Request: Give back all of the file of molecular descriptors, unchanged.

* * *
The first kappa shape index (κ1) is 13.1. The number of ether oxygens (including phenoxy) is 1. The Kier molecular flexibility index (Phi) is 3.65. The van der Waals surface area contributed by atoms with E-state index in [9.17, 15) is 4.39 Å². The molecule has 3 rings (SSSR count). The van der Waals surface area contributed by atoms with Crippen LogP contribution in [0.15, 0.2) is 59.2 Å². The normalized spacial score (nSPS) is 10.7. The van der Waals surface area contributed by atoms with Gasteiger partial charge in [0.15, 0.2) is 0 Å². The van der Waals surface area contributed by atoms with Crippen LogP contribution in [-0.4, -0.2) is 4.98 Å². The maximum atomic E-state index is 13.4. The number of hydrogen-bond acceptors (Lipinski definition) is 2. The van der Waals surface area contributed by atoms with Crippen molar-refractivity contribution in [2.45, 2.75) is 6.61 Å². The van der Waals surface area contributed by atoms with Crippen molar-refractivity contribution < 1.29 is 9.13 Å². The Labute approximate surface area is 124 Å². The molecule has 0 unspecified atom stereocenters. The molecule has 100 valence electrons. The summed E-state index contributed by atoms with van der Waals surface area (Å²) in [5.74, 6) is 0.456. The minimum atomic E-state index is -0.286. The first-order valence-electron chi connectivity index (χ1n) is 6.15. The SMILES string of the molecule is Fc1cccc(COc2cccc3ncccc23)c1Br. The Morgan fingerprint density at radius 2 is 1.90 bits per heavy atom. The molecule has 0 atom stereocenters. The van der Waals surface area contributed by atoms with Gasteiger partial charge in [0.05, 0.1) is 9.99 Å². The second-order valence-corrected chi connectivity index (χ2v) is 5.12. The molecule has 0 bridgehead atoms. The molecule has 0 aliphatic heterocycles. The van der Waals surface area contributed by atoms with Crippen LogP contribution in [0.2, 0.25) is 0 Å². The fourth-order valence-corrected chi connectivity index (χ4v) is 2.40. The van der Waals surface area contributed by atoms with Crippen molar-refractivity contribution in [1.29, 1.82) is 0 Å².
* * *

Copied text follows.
The first kappa shape index (κ1) is 13.1. The number of ether oxygens (including phenoxy) is 1. The Kier molecular flexibility index (Phi) is 3.65. The van der Waals surface area contributed by atoms with E-state index in [9.17, 15) is 4.39 Å². The molecule has 3 rings (SSSR count). The van der Waals surface area contributed by atoms with Crippen LogP contribution in [0.15, 0.2) is 59.2 Å². The normalized spacial score (nSPS) is 10.7. The van der Waals surface area contributed by atoms with Gasteiger partial charge in [0.15, 0.2) is 0 Å². The van der Waals surface area contributed by atoms with Crippen LogP contribution in [-0.4, -0.2) is 4.98 Å². The maximum atomic E-state index is 13.4. The number of hydrogen-bond acceptors (Lipinski definition) is 2. The van der Waals surface area contributed by atoms with Crippen molar-refractivity contribution in [2.45, 2.75) is 6.61 Å². The van der Waals surface area contributed by atoms with Crippen molar-refractivity contribution < 1.29 is 9.13 Å². The Labute approximate surface area is 124 Å². The molecule has 0 unspecified atom stereocenters. The molecule has 100 valence electrons. The summed E-state index contributed by atoms with van der Waals surface area (Å²) in [5.74, 6) is 0.456. The minimum atomic E-state index is -0.286. The first-order valence-electron chi connectivity index (χ1n) is 6.15. The SMILES string of the molecule is Fc1cccc(COc2cccc3ncccc23)c1Br. The Morgan fingerprint density at radius 2 is 1.90 bits per heavy atom. The molecule has 0 atom stereocenters. The van der Waals surface area contributed by atoms with Gasteiger partial charge in [0.05, 0.1) is 9.99 Å². The second-order valence-corrected chi connectivity index (χ2v) is 5.12. The molecule has 0 bridgehead atoms. The molecule has 0 aliphatic heterocycles. The van der Waals surface area contributed by atoms with Crippen LogP contribution in [0.2, 0.25) is 0 Å². The fourth-order valence-corrected chi connectivity index (χ4v) is 2.40. The van der Waals surface area contributed by atoms with Crippen molar-refractivity contribution in [1.29, 1.82) is 0 Å².